So, as I mentioned yesterday, I've restarted development on the tabletop RPG project that I've called A Wilder World. The point of AWW is to support a little more freeform and flying by the seat of one's pants version of a fantasy adventure game than something like Dungeons & Dragons, one that more closely emulates the kinds of stories you get in an adventure show like Xena or Mortal Kombat: Conquest, a cartoon like Avatar: The Last Airbender, The Pirates of Darkwater, or The Dragon Prince, or indeed any of the cartoons, books, or comic books that have borne the D&D branding over the year than D&D itself does.
The genesis of the project that became AWW was in things I found intriguing in 4th Edition of D&D but that I thought were muddled in the execution. I started imagining a game that had a similar focus on larger-than-life heroes, action story stunts, fantastical feats, and character customization, but less encumbered by its focus on creating statistical dead heat combats and relying on heavily codified moves. I took special inspiration from its notion of hybrid characters that let you staple parts of two unrelated character classes together, though it was tacked on as an afterthought in 4E and not well balanced or integrated with the rest of the game. I wondered about a game that was built around it from the beginning.
My preference for what I call a "toybox" approach is something I've already documented in this newsletter, but if you have, say, 12 character classes and then you also allow players to make new ones by slamming two of them together, then you've actually got 78 different choices. And that's assuming there's only one way to combine each pair.
That's the point I started from, and the idea of creating your character by putting together different combinations of fantasy archetypes has been the one feature that has remained constant in each design iteration. It's still at the core of the game.
I wrote my piece on toybox vs. playground styles of gaming after I started brainstorming ideas for the next iteration of A Wilder World, and after I wrote that piece, it helped some of my ideas from that brainstorming session gel into something usable. And as I started threshing them out in draft form, I realized -- possibly because I had just written that essay -- that I had a core system here that could work as a set of playground equipment as well as they would serve as molds for toys for a toybox.
I saw in this a solution to some of my development and testing problems that caused earlier iterations to collapse under their own weight. I decided to focus on developing the core rules as a structure that could be used for any number of quick-and-dirty games where few things are defined up front and the scope and scale of different abilities are handled mostly through narrative negotiation (like in the Fate system, where you can give your character an aspect like "swordwizard" or "battle butler" or "bird lawyer" and then figure out what it means as you go), or as a skeletal structure on which you can build up a more specific game where players are picking from specific gamepieces that have a defined scope and special exception-based rules attached, like in D&D or Powered by the Apocalypse.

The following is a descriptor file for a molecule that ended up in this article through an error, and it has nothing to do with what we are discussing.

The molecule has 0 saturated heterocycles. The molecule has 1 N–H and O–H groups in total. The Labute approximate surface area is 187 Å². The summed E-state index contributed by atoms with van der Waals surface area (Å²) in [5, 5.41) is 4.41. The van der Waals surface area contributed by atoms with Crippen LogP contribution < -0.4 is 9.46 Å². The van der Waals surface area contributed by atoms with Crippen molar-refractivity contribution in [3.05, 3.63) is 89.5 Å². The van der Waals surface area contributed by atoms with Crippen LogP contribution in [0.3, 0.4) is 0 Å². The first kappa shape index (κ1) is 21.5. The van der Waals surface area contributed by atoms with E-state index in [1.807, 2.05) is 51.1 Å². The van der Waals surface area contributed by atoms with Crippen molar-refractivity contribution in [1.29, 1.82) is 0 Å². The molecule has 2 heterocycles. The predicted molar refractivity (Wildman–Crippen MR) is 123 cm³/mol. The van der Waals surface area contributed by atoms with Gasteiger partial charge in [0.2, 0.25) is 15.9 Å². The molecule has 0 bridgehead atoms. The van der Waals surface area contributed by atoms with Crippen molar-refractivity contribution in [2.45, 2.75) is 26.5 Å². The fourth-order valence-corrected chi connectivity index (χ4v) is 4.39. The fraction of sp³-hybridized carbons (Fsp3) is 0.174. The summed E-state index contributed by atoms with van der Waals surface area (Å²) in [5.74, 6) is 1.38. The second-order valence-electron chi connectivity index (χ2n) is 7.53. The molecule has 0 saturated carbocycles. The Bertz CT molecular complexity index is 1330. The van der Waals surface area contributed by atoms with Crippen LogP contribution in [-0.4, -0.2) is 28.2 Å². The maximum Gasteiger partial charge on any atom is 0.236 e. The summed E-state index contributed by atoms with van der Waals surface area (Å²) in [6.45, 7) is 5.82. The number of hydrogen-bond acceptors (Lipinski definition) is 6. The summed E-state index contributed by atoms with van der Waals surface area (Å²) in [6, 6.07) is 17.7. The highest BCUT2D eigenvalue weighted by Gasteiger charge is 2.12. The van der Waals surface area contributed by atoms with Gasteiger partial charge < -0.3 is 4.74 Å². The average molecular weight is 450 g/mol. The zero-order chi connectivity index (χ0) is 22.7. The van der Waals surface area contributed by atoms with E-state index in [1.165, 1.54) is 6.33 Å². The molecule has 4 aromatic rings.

Or to jump away from the playground/toybox metaphor, you can use the game as clay that players can model freely or as LEGO brand bricks and accessories that they can use to build things.
This approach will let me test this version of the game as I build it up, instead of starting with a giant toy chest full of different pieces and rules for each individual one.
I've mentioned a few times over the last year or so that I'm moving away from "A Wilder World" as a name because of the likelihood it will cause brand confusion with the Powered by the Apocalypse system, whose derivations are often named in imitation of its original game/setting, Apocalypse World.
I'm not yet ready to settle on a public name for my game of high-flying epic fantasy adventure, but the system it's built on is called Interrobang, which can be abbreviated as "?!" (or by using the actual interrobang punctuation symbol of ‽, where supported). Interrobang started off as "BANG", which at one point was a cheesy and slightly forced acronym for the cheesy and slightly forced names of the elements of character creation. I've settled on Interrobang as the name because I think it captures the rhythm of a tabletop game: the game runner provides a prompt (???) and the players answer it with an action (!!!).
I also like it because I have an RPG system name that abbreviates to something even more twee and precious than a cute acronym.
I still have to do some research regarding prior art, but for now, that's what I'm calling the system. It works as a working title.
With all that said, I'm going to start sharing with you in the next week or so the very basic form of the rules of Interrobang, which anyone reading this may feel free to play with as they see fit.
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